It is typically used to copy output files from a temporary directory to a home or project directory. The following example creates a directory in $SLURM_SUBMIT_DIR and copies everything from $TMPDIR into it. This executes only  if the job terminates abnormally. In some cases, even with signal handling, the job still may not be able to execute the handler.

        The & wait is needed after starting the process so that user defined signal can be received by the process. See signal handling in slurm section of slurm migration issues for details.

        For other details on retrieving files from unexpectedly terminated jobs see this FAQ.


        Considerations for parallel jobs

        Each processor on our system is fast, but the real power of supercomputing comes from putting multiple processors to work on a task. This section addresses issues related to multithreading and parallel processing as they affect your batch script. For a more general discussion of parallel computing see another document.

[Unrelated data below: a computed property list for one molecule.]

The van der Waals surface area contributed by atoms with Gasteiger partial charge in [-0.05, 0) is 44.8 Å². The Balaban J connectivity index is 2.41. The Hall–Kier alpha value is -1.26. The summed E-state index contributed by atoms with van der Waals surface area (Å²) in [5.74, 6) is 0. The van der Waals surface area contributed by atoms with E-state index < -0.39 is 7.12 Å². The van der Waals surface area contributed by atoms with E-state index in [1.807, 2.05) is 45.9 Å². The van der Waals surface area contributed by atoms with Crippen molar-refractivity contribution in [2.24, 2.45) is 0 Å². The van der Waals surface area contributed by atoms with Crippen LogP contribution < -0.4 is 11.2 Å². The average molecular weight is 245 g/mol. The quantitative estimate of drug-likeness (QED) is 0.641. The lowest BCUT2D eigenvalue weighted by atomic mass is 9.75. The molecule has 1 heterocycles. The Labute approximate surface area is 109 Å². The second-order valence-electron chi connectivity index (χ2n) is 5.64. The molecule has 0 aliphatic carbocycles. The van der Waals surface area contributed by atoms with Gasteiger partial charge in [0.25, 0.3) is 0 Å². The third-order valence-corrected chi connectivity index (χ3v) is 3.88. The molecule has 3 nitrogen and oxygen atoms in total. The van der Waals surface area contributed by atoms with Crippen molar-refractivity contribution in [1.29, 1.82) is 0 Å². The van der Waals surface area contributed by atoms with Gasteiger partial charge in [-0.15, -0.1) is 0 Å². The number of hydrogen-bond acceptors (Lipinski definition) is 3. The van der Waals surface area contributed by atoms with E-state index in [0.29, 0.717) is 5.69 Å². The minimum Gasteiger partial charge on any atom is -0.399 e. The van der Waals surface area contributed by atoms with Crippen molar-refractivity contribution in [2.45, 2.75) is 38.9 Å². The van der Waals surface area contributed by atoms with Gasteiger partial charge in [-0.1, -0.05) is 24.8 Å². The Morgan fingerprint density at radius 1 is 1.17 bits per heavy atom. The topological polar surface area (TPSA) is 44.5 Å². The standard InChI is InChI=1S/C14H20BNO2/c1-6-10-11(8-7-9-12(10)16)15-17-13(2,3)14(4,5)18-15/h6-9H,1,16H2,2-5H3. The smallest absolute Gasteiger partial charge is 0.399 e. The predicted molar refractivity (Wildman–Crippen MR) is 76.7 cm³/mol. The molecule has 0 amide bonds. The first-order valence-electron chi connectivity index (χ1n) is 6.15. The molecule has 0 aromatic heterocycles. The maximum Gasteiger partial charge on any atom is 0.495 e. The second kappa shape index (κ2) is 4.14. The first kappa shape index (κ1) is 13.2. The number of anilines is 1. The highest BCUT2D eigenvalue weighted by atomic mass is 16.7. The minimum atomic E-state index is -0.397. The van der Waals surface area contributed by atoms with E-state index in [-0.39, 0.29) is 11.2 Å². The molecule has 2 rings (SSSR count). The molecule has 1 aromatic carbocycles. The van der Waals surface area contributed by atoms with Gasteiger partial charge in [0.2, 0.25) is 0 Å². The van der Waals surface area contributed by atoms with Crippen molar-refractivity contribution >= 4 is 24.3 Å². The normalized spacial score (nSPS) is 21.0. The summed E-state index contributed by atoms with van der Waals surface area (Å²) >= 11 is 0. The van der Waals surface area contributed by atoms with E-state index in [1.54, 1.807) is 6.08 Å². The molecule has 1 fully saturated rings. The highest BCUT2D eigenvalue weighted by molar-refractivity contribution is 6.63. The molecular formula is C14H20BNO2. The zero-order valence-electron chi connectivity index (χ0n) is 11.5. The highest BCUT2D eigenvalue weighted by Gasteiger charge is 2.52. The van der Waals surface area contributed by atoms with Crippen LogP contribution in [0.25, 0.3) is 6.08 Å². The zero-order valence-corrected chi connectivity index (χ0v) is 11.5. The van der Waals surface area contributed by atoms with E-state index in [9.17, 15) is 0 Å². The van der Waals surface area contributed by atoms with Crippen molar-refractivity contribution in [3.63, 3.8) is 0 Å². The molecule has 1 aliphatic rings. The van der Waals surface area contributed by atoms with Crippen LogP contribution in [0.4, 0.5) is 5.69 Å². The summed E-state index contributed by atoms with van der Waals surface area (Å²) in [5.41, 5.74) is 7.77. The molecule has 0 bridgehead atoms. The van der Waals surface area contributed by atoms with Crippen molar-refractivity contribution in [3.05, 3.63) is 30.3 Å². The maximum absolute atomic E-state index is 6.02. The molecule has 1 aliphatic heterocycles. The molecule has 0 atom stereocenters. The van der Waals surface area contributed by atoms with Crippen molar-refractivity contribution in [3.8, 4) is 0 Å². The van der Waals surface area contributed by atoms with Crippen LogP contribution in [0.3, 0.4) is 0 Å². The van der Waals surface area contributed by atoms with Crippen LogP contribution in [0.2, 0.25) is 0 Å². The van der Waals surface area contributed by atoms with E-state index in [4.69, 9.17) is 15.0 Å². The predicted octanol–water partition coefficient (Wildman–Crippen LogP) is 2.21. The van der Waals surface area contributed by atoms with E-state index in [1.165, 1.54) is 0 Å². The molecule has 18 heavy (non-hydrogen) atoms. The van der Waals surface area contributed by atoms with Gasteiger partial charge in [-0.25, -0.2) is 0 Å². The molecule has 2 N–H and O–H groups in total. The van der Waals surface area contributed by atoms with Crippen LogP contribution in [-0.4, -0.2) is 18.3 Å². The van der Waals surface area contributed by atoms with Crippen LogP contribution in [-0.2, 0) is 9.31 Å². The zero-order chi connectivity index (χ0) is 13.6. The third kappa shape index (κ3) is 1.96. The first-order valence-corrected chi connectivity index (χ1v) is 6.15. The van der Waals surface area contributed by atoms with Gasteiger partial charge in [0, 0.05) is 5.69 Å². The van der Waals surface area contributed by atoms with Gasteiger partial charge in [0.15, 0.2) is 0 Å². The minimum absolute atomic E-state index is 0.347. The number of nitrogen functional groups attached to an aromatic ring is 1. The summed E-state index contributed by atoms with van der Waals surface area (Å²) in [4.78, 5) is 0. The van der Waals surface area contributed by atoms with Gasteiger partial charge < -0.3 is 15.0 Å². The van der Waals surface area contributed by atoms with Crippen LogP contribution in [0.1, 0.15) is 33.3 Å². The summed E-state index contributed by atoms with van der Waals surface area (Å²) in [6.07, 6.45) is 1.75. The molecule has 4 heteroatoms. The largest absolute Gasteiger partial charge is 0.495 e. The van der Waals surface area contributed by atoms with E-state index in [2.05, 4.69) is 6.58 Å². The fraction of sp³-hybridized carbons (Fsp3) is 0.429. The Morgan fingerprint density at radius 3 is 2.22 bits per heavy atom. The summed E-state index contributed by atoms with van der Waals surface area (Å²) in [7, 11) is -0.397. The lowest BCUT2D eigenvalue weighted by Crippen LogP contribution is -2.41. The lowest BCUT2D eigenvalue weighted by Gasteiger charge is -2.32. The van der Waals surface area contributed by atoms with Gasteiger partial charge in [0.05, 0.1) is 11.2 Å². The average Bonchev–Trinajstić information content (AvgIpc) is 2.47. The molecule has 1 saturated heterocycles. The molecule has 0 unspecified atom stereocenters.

Multithreading involves a single process, or program, that uses multiple threads to take advantage of multiple cores on a single node. The most common approach to multithreading on HPC systems is OpenMP. The threads of a process share a single memory space.

        The more general form of parallel processing involves multiple processes, usually copies of the same program, which may run on a single node or on multiple nodes. These processes have separate memory spaces. When they need to communicate or share data, these processes typically use the Message-Passing Interface (MPI).